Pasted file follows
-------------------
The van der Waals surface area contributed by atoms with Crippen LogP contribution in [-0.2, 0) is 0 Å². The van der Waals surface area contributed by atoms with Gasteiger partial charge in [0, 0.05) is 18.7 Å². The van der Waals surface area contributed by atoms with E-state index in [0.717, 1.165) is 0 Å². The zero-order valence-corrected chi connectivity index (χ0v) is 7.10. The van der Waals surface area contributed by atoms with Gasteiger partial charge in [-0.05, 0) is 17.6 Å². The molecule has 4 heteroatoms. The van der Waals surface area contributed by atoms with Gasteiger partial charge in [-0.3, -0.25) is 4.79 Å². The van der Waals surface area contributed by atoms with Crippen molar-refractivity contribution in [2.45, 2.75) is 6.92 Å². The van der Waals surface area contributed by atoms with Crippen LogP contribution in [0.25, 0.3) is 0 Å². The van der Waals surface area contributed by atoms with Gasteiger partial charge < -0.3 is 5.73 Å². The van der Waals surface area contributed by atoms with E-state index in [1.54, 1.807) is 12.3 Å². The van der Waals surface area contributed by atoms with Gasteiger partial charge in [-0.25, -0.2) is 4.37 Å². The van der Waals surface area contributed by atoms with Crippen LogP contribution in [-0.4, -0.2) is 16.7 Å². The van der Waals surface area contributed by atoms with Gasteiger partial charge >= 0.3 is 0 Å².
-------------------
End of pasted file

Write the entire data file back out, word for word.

The van der Waals surface area contributed by atoms with Crippen LogP contribution in [-0.2, 0) is 0 Å². The van der Waals surface area contributed by atoms with Gasteiger partial charge in [0, 0.05) is 18.7 Å². The van der Waals surface area contributed by atoms with E-state index in [0.717, 1.165) is 0 Å². The zero-order valence-corrected chi connectivity index (χ0v) is 7.10. The van der Waals surface area contributed by atoms with Gasteiger partial charge in [-0.05, 0) is 17.6 Å². The molecule has 4 heteroatoms. The van der Waals surface area contributed by atoms with Gasteiger partial charge in [-0.3, -0.25) is 4.79 Å². The van der Waals surface area contributed by atoms with Crippen molar-refractivity contribution in [2.45, 2.75) is 6.92 Å². The van der Waals surface area contributed by atoms with Crippen LogP contribution in [0.25, 0.3) is 0 Å². The van der Waals surface area contributed by atoms with Gasteiger partial charge < -0.3 is 5.73 Å². The van der Waals surface area contributed by atoms with E-state index in [1.54, 1.807) is 12.3 Å². The van der Waals surface area contributed by atoms with Gasteiger partial charge in [-0.25, -0.2) is 4.37 Å². The van der Waals surface area contributed by atoms with Crippen LogP contribution in [-0.4, -0.2) is 16.7 Å². The van der Waals surface area contributed by atoms with Gasteiger partial charge >= 0.3 is 0 Å².